Un-flippable Proa

Discussion in 'Multihulls' started by Inquisitor, Jul 7, 2010.

  1. Inquisitor
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    Inquisitor BIG ENGINES: Silos today... Barn Door tomorrow!

    This is a purely academic murmuring. I have no intention of using it!

    Somewhere on the forum I read about the suggestion of using a "soft" beam on a HarryProa style Proa. As the sails load up, instead of lifting the heavy windward passenger hull, the beam would flex and allow the lee pod (with sail) to rotate till the sail de-powers.

    The idea I want to purpose in this thread has similar intent, but achieves it a different way...

    Consider an Atlantic style Proa (sails on the heavier, windward passenger hull) and a smaller, longer lee hull optimized for speed. Several have suggested that a proper design of the lee hull would size it based on it being about half way submerged when the windward hull is flying. In other words... the full gross weight is supported only by the lee hull at half its buoyancy.

    Now consider making that lee hull's buoyancy slightly less than the total weight of the boat. At the point of where the wind would normally lift the windward hull, we instead get a totally submerged lee hull. The boat sets some new balance point with the lee hull under water and the de-powered (heeled) sail. When the captain finally gets around to de-powering the sail manually, the lee hull pops back up.

    To further encourage the madness... Making the lee hull would be like an attack submarine... a surface of revolution. A light sacrificial wood skeleton frame would be set up on a rotisserie (lathe) like rig. Cover it in cheap styrene foam and shape and sand using lathe techniques. Glass or better yet... filament wind. Cut open, take out frame, foam and add beam support structure and seal back up.

    I was just thinking outside the box. I'm not eating it... let Mikey eat it...
     
  2. bearflag
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    bearflag Inventor/Fabricator

    My outrigger hull is "almost" torpedo, shaped, but it will never get fully submerged. I don't think you want to get into a situation where the amas plunges into the water to the point where it digs in and causes you to maybe pitch forward.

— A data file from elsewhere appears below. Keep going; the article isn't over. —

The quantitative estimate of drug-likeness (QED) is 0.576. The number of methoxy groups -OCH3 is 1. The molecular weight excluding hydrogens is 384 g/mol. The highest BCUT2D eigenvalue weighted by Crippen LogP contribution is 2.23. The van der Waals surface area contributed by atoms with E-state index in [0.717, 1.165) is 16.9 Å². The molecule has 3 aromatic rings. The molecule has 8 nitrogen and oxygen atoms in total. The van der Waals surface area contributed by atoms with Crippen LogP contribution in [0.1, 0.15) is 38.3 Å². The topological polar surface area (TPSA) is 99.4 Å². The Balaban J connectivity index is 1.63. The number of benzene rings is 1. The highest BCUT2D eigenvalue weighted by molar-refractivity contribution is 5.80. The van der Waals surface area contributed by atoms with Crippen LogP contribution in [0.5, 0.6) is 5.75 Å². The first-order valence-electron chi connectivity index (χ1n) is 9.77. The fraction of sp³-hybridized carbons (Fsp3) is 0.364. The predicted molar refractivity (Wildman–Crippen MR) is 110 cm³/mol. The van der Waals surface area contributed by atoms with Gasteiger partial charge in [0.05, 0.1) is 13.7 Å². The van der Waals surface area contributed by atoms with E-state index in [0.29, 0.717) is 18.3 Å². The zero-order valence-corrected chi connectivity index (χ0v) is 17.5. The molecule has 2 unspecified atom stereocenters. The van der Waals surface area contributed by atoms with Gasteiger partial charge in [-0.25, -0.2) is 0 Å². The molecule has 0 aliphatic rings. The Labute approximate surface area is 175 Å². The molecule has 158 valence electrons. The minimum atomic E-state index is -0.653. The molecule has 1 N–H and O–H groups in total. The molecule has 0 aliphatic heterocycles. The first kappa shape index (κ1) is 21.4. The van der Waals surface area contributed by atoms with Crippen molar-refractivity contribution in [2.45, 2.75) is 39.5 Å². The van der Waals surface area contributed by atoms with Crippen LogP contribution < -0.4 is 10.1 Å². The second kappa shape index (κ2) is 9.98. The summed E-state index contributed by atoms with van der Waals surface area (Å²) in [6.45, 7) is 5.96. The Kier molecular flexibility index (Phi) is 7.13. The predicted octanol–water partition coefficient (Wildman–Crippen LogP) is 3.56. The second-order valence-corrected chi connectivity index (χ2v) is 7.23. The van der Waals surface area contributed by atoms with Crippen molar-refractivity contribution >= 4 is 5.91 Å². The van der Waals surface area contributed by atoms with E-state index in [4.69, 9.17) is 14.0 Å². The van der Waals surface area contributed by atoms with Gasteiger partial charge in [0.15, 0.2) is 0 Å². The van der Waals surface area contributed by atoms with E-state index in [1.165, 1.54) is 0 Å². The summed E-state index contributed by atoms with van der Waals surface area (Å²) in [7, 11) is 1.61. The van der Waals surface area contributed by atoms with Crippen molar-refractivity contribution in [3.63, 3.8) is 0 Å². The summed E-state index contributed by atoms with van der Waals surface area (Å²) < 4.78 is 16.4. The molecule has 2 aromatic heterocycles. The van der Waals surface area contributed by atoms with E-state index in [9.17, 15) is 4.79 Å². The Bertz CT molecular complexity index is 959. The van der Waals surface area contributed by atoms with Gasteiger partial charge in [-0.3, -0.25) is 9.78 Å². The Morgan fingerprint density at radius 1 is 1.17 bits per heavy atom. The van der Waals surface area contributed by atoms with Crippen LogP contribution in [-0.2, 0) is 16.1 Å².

Multihulls are most unstable in the diagonal direction usually.
     
  3. rob denney
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    rob denney Senior Member

    This is how trimarans used to be designed. In waves they trip over the submerged hull, as would a proa.

    A better way of making an unflipable proa is to use a buoyant mast and cant the rig to leeward and store any heavy equipment low down in the windward hull. A bouyant boom and a means of submergingit also help. When capsized, the boat very quickly swings around so the mast is pointing into the wind. The windage of the tramp and windward hull help to flip the boat up. A cant angle of 5-10 degrees is sufficient for most boats. This also helps the sails set in light air.

    Another option is to launch a sea anchor from the windward hull which would swing the boat so the mast points downwind. The windage and wave action will then right the boat a lot more gently.

    Neither works for an Atlantic proa.

    rob
     
  4. magwas
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    magwas Senior Member

    Maybe I did not take enough attention, but for me it seems that flipping of a multihul occurs when the leeward body sinks such that it will direct enough force that the other hull(s) can turn around it.
    Also from the tank experiment someone linked to the heavy weather vs multihull thread it seemed to me that more buoyancy in the ama/proa means more protection against flip.
    So for me it seems to be a bad idea to decrease the buoyancy of the lee hull.
    Correct me if I am wrong.
     
  5. boybland
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    boybland Junior Member

    A pacific proa with a strong bouyant mast that was canted slightly to leeward would be pretty hard to flip.
    The floating mast would prevent complete capsize and the cant would mean the weight of the windward hull was positioned so it pulled the craft back upright.
    I have seen youtubes of smaller catamarans that use this idea to right themselves by releasing the stays on one side.
     
  6. ThomD
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    ThomD Senior Member

    If basically what you are looking for is a proa that can't capsize, then the Brown proa can't capsize since it heels and resets somewhat like a mono. The Harry style was not supposed to capsize or fly the windward hull, but that all depends on how you design the power and stability, still seems like a good chance, though.
     
  7. rob denney
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    rob denney Senior Member


    You could just as easily add the pods to a harryproa or to a cat. The reason no one does, is because they need to be huge to work, and are then a lot of added drag when they hit the water.

    rob
     
  8. ThomD
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    ThomD Senior Member